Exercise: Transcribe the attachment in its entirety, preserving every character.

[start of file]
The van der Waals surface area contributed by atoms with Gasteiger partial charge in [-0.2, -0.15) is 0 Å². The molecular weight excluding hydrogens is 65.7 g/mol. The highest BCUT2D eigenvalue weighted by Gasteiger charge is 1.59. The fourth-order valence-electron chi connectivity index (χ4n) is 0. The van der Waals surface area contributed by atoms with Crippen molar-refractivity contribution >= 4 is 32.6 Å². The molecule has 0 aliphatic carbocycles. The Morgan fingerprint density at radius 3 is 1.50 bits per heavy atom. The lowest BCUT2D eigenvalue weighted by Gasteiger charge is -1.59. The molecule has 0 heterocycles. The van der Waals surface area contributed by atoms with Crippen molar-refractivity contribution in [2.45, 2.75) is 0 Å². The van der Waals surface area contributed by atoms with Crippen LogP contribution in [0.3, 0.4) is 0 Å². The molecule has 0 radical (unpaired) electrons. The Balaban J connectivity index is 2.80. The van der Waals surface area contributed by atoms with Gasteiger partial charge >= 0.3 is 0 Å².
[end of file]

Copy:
The van der Waals surface area contributed by atoms with Gasteiger partial charge in [-0.2, -0.15) is 0 Å². The molecular weight excluding hydrogens is 65.7 g/mol. The highest BCUT2D eigenvalue weighted by Gasteiger charge is 1.59. The fourth-order valence-electron chi connectivity index (χ4n) is 0. The van der Waals surface area contributed by atoms with Crippen molar-refractivity contribution >= 4 is 32.6 Å². The molecule has 0 aliphatic carbocycles. The Morgan fingerprint density at radius 3 is 1.50 bits per heavy atom. The lowest BCUT2D eigenvalue weighted by Gasteiger charge is -1.59. The molecule has 0 heterocycles. The van der Waals surface area contributed by atoms with Crippen molar-refractivity contribution in [2.45, 2.75) is 0 Å². The van der Waals surface area contributed by atoms with Crippen LogP contribution in [0.3, 0.4) is 0 Å². The molecule has 0 radical (unpaired) electrons. The Balaban J connectivity index is 2.80. The van der Waals surface area contributed by atoms with Gasteiger partial charge >= 0.3 is 0 Å².